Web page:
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you are here:   Special Education  >>  Disability Areas  >>  Hearing Impairment

Hearing Impairment

Hearing Impairment

"Hearing Impairment" is defined under federal law as "an impairment of hearing, whether permanent or fluctuating, that adversely affects a child's educational performance but that is not included under the definition of deafness". "Deafness" is defined under federal law as "a hearing impairment that is so severe that the child is impaired in processing linguistic information through hearing, with or without amplification that adversely affects a child's educational performance".

A variety of services are available for students with hearing impairments such as audiology services, speech development training, language, academic, and auditory training, and comprehensive screenings and evaluations. Service delivery options include classroom-based programming, individual and small group instruction, team teaching, and consultation.



Screenings

The Bismarck Special Education Department assists other District staff in conducting both mass and selective screenings. Mass screenings, which are activities designed to identify potential concerns regarding hearing, are conducted at the beginning of the school year for all students after their parents are notified. Hearing screenings are conducted in preschool and grades K, 1, and 2.

Selective screenings are the same as mass screenings except that specific students are identified rather than entire grades and classes of students. Parental consent must be obtained before staff conduct selective screenings. If, after conducting a screening, staff have concerns about a student's hearing, parents will be notified of the need for another screening or further assessment.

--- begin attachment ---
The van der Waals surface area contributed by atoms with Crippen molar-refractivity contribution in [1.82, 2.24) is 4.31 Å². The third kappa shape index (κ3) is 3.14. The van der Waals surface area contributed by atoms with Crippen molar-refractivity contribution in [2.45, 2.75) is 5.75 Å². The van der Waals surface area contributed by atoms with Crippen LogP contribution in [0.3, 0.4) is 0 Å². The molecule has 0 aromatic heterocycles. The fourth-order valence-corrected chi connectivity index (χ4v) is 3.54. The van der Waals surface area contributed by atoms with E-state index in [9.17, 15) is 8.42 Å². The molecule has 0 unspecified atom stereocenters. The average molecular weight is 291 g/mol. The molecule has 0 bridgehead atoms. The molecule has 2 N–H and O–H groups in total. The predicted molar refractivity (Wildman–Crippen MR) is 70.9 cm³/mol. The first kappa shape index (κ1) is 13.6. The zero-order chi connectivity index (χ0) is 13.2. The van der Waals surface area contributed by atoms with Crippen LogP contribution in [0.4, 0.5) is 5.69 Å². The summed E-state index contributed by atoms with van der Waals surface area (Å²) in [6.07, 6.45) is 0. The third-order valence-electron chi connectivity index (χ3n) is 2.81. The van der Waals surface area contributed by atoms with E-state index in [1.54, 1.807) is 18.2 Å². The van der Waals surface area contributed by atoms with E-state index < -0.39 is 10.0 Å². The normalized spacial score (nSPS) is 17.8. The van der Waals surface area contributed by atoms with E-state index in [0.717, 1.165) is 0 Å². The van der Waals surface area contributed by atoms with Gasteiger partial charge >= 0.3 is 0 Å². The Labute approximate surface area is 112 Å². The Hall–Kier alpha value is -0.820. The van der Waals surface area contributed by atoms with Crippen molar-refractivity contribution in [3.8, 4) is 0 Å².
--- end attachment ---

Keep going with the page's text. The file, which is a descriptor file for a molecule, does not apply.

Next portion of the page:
Iszler
For more information about these services, contact:
Tami Iszler
701-323-4007



Resources


Alexander Graham Bell Association for the Deaf and Hard of Hearing (AG Bell) (link)

Alexander Graham Bell Association for the Deaf and Hard of Hearing helps families, health care providers, and education professionals understand childhood hearing loss and the importance of early diagnosis and intervention.

Centers for Disease Control and Prevention (CDC) (link)

Centers for Disease Control and Prevention (CDC) is committed to hearing loss surveillance, research, and health education. Their goal is to help children reach their full potential.

Hearing Loss Association of America (HLAA) (link)

The mission of Hearing Loss Association of America is to open the world of communication to people with hearing loss by providing information, education, support and advocacy.


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